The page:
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Hello and thank you for your question. It appears that the Expert you were hoping to speak with is not currently available. I have stepped in to assist you in their absence. Is it possible for me to obtain some additional information from you about your companion?1) How much does your puppy weigh? 2) How much metacam was given to him? Be specific. Give volume or dosage amounts, as well as concentrations. If you aren't sure, please attach pictures. 3) What kicked the puppy? 4) When was he kicked? 5) Has he had any vomiting? Diarrhea? Difficulty walking? Is he bleeding anywhere? Bruised?
Which concentration is the metacam? There is a 1.5mg/mL and 0.5mg/mL suspension. It should say directly on the front of the bottle.When was he kicked (time?) and when was the metacam given (time?)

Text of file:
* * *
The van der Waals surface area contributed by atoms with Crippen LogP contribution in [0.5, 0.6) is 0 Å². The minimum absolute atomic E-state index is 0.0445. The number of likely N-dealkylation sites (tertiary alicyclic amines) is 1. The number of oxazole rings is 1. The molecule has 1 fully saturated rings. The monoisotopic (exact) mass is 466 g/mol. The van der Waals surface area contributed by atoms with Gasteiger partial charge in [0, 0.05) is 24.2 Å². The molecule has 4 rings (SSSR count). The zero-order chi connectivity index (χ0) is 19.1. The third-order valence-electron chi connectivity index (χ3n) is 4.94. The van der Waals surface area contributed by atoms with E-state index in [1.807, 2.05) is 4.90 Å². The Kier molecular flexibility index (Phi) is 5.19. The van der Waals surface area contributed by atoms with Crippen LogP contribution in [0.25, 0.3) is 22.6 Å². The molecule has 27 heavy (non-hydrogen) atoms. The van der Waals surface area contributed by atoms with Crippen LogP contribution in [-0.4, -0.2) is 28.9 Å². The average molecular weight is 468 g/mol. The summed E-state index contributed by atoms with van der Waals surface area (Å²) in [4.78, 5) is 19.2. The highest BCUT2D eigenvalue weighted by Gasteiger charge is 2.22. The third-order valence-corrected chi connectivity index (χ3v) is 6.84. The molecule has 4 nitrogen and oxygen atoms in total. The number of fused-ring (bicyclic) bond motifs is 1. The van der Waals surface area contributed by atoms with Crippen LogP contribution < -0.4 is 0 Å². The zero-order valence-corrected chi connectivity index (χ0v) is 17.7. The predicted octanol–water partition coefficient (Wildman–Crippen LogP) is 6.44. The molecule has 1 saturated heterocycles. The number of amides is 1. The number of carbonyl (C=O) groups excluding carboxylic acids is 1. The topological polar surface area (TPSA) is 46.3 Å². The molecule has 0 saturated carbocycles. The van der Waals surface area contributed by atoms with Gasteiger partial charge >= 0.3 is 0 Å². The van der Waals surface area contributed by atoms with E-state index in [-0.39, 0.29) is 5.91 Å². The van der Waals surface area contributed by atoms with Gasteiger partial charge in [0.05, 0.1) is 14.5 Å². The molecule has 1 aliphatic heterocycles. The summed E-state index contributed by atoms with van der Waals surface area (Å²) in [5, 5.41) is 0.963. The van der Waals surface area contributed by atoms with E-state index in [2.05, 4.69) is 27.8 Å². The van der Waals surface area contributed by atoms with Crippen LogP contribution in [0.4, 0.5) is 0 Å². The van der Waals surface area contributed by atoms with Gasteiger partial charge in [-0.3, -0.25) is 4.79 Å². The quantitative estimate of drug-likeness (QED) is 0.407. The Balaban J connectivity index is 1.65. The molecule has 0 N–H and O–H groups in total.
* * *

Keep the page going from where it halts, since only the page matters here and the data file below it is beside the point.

Ok, so he's had a total of 2 dosages of the Metacam at 0.5mLs each time.The unfortunate thing here is that the metacam is the larger of the two medications (higher concentration) and at the dose that you gave (0.5mLs) he's had roughly 10 times too much of the medication. And in two separate dosages.Based on the information I can find on the website for Metacam, there are some severe symptoms to be on the look out for: vomiting, diarrhea, refusal to eat or drink, dizziness, lethargy, bloody stool, elevated liver enzymes, itching, kidney failure, death.This amount given to him is consistent with a severe overdose. I would expect that the reason you're seeing the symptoms you're seeing is because of the overdose of the medication. What will happen from this point forward remains to be seen. The literature states that young dogs with normal kidney and liver function often do okay after an overdose is had. However, that does not mean that he will not suffer some symptoms which could be the better or the worse of those listed.Obviously, the indication now is to not give any more metacam from this point forward. It's important that lab work be performed to determine how the liver and kidneys are functioning and IV fluids to flush his system would be wise. My understanding is that money is a concern, so keeping a close eye on him will be the best way to determine if/when something needs to happen. Hopefully he will come around from this pretty quickly after the metacam wears off. Because he's so small, it's imperative that he continue to eat and drink or his blood glucose will get too low and you'll most certainly wind up at the ER. You can use an eye dropper or a small syringe (like the one used to dose the metacam) to give small amounts of water and canned food mixed with water (into a slurry) every hour or so. This MAY help get him up and moving as a low blood glucose can cause lethargy as well.If my answer has helped you, please take the time today to leave positive feedback for me. This is the only way that I will be compensated for assisting you. Your satisfaction is my primary focus, so if questions remain please respond so that I may finish answering your question before you rate my service.